• Very strong support to improve the range of medical, health and educational resources in the parish.
  • Exceptionally strong support for the concept that future development should not increase the risk of flooding.
  • A strong feeling that there is a good quality of life in the parish, but that there is potential to make this even better.

We then had the prize draw

What next ?

The Steering Group, who are always keen to have more volunteers, so if anybody feels they can help in any way, please get in touch, will be digging more into the survey results, undertaking a Survey of local businesses, investigating and consulting further.

All of this will then turn into a draft Neighbourhood Plan for our parish.

This is then shared with you and put to a list of statutory consultees including Cornwall Council

Once any feedback is with us and implemented, it goes to an independent examiner, who will give us feedback on whether the policies we want, as we lay them out, sit within existing national and Cornwall legislation.

Once any feedback from the examiner is dealt with it goes to a public referendum and if majority accepted it becomes adopted.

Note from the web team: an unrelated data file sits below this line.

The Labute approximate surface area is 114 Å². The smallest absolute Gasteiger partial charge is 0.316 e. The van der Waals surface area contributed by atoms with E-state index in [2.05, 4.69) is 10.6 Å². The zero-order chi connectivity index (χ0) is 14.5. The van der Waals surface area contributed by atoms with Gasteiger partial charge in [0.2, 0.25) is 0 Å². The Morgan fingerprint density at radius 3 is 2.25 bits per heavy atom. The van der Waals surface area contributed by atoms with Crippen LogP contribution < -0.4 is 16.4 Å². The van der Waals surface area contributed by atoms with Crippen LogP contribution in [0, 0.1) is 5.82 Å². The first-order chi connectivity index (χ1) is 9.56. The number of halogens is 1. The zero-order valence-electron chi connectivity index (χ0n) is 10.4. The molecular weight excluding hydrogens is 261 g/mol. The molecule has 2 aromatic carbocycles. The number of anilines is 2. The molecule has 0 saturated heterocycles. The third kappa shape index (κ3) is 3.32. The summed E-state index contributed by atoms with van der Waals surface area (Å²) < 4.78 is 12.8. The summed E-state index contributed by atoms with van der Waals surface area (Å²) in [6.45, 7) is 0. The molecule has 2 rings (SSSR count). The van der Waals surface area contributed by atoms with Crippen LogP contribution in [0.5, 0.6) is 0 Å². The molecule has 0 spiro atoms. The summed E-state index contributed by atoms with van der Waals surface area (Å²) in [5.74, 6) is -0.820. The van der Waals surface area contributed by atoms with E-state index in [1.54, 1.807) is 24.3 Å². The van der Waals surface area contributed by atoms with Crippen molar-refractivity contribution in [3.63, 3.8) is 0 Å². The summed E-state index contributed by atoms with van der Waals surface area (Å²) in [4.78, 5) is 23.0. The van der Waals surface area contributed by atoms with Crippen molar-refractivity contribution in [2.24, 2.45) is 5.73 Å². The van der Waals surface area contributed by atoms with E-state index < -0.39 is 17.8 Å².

This is likely to take about a further 18 months.

Strategic Housing Land Use Availability Assessment (SHLAA) sites

These are personal notes, written in November 2018, by Roger Kayes, head of the Perranzabuloe NDP Housing Group on the question.

Following the flurry of interest in the Perranporth map (screen shot of the CC Perranporth SHLAA map below) of  Strategic Housing Land Use Availability Assessment (SHLAA) sites referred to at the Perranporth meeting of the NDP group on the 21st of November 2018, it might be helpful to give any concerned residents further information to clarify what a SHLAA site is, and is not.  There are no SHLAA sites, to my knowledge, in other areas of Perranzabuloe that have not already gone on to receive planning permission.

Cornwall Council’s information on this is very helpful:

“The National Planning Policy Framework (NPPF) requires all Local Authorities to carry out Strategic Housing Land Use Availability Assessment as part of the evidence base for the Local Plan.

Cornwall Council has prepared and regularly updates SHLAA to support the Cornwall Local Plan. The SHLAA is a technical document that identifies sites across Cornwall which shows initial potential for providing 10 or more new homes. The SHLAA automatically excludes sites which are: